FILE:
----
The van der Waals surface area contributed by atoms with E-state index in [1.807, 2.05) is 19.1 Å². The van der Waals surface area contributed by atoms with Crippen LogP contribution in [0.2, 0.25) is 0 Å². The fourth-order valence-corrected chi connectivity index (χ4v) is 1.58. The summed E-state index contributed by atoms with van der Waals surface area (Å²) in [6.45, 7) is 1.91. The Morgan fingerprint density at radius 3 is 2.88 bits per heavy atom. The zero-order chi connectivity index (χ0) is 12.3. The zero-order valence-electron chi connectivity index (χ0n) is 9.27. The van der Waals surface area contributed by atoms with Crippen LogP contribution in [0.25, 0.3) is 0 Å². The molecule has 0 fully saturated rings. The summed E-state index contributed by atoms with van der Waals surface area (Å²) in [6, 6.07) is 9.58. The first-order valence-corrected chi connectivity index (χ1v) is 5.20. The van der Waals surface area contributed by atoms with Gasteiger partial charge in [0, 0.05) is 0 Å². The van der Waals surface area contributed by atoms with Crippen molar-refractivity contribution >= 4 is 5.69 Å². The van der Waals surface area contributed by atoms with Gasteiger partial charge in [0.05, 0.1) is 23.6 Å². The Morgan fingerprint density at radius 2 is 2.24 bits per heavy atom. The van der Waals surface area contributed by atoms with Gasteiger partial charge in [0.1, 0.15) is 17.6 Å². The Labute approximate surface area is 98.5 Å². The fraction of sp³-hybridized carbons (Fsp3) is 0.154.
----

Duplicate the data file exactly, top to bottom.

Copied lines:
The van der Waals surface area contributed by atoms with E-state index in [1.807, 2.05) is 19.1 Å². The van der Waals surface area contributed by atoms with Crippen LogP contribution in [0.2, 0.25) is 0 Å². The fourth-order valence-corrected chi connectivity index (χ4v) is 1.58. The summed E-state index contributed by atoms with van der Waals surface area (Å²) in [6.45, 7) is 1.91. The Morgan fingerprint density at radius 3 is 2.88 bits per heavy atom. The zero-order chi connectivity index (χ0) is 12.3. The zero-order valence-electron chi connectivity index (χ0n) is 9.27. The van der Waals surface area contributed by atoms with Crippen LogP contribution in [0.25, 0.3) is 0 Å². The molecule has 0 fully saturated rings. The summed E-state index contributed by atoms with van der Waals surface area (Å²) in [6, 6.07) is 9.58. The first-order valence-corrected chi connectivity index (χ1v) is 5.20. The van der Waals surface area contributed by atoms with Gasteiger partial charge in [0, 0.05) is 0 Å². The van der Waals surface area contributed by atoms with Crippen molar-refractivity contribution >= 4 is 5.69 Å². The van der Waals surface area contributed by atoms with Gasteiger partial charge in [0.05, 0.1) is 23.6 Å². The Morgan fingerprint density at radius 2 is 2.24 bits per heavy atom. The van der Waals surface area contributed by atoms with Gasteiger partial charge in [0.1, 0.15) is 17.6 Å². The Labute approximate surface area is 98.5 Å². The fraction of sp³-hybridized carbons (Fsp3) is 0.154.